Financial Markets Tumble Amid Credit Crunch
STEVE INSKEEP, host:
Got to tell you, stock prices continued falling in the U.S. this morning. Got to tell you, stock prices continued falling in the United States this morning. The Dow Jones Industrials are down 93 points, this after the bad day yesterday. Now there are efforts to encourage stability. This morning, the Federal Reserve pumped $19 billion of new cash into the banking system. The concern here has to do with credit. Trouble in the American mortgage market led to trouble at a major bank yesterday, and that was part of yesterday's big decline.
NPR's Jim Zarroli reports.
JIM ZARROLI: The trouble yesterday started early. Even before the market opened, there was word that BNP Paribas had decided to freeze withdrawals from three of its securities funds. The bank said the funds had lost a lot of money by investing in the U.S. subprime mortgage market.
Mike Englund is chief economist at the research firm Action Economics.
Mr. MIKE ENGLUND (Founder and Director, Action Economics): Overnight, we found banks in Europe, and in France in particular, had liquidity issues, which raised the question: Are the problems we're facing here in the U.S. rippling through across overseas? And, of course, those liquidity problems are intertwined with our own since our banks operate in Europe and the European banks operate here.
ZARROLI: The announcement sent overnight interest rates rising, and the European Central Bank quickly intervened to bring them down again. The problems at BNP Paribas follow months of bad news in the U.S. housing market. Bad mortgage investments have already killed off two hedge funds at Bear Stearns, so investors in this country heard the news with alarm.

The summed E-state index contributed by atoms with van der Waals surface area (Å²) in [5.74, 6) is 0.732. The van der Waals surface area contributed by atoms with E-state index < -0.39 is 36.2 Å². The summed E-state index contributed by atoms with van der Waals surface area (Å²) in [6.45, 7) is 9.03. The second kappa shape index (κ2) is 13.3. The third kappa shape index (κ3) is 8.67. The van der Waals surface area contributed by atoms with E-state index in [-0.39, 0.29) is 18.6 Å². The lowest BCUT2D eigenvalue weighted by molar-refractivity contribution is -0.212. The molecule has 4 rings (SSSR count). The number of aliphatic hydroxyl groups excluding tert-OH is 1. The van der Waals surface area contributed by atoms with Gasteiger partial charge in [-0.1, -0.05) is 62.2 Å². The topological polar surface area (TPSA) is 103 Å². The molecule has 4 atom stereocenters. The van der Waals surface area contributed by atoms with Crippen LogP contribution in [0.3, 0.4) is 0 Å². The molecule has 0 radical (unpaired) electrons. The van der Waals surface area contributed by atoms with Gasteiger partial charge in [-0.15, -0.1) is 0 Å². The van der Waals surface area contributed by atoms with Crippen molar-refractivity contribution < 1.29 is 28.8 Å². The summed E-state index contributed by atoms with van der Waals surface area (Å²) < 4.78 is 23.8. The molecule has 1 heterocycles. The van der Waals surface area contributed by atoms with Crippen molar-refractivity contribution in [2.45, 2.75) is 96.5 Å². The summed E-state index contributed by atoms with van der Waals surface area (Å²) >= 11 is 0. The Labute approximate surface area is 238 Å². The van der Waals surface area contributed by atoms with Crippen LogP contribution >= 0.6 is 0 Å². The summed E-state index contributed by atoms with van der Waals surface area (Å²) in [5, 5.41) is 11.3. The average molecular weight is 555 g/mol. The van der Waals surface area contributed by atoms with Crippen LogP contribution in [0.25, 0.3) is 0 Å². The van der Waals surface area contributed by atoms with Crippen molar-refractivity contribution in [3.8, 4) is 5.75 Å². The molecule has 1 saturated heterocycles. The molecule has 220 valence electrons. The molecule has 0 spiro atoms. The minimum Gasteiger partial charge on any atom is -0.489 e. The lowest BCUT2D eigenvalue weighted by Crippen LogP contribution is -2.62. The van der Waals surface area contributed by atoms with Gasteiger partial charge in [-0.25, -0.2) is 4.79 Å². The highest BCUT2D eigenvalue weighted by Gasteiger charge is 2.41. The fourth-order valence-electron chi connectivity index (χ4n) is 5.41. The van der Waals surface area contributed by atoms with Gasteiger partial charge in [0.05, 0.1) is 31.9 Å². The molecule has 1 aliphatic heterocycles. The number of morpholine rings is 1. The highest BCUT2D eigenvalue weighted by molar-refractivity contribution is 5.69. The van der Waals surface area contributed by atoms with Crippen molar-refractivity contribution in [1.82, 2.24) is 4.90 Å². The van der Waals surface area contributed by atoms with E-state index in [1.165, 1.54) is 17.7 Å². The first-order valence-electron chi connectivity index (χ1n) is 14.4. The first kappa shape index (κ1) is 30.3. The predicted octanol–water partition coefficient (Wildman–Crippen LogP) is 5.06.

Tim Alward is president and CEO of Ford Equity Research.
Mr. TIM ALWARD (President and CEO, Ford Equity Research): There was the first one. You know, this bank in Paris is the second one. And now the theory is, okay, it's spread overseas, there's holders overseas. How big is this?
ZARROLI: Stock prices began to slide, and by the end of the day, the Dow Jones Industrial Average had lost 387 points. The nervousness in the markets this week has been aggravated by rumors about mortgage losses. Goldman Sachs has repeatedly denied rumors about its hedge funds. Yesterday, Goldman declined to comment on reports that one fund was being forced to sell off assets because of heavy losses. Mike Englund says that's how the market has been lately.
Mr. ENGLUND: I think confused might be the best approach, you know? Essentially, there's a lot of news rocketing through the market each day, but there's little raw information in the news. You know, it seems every three or four days, we take a new run at prices with some new rumor of a hedge fund that's going under, of a bank that might be having problems.
ZARROLI: As prices slid, President Bush tried to reassure investors. At a news conference, he said the U.S. economy remains fundamentally sound and can ride out any liquidity problems. But investors seemed unconvinced and prices kept declining. By the end of the day, nearly every one of the 30 stocks in the Dow was down. General Electric alone had its worst day in 18 months.
And the troubles for the credit markets aren't over. As the week ends, investors are having to digest more bad news. Two more lenders issued warnings about the state of the credit markets late yesterday. Washington Mutual, the nation's largest savings and loan, said the ongoing credit troubles could affect its ability to issue loans. And Countrywide, the biggest mortgage company, warned that it faces unprecedented disruptions in the debt market and they could adversely affect its bottom line.
Jim Zarroli, NPR News, New York.
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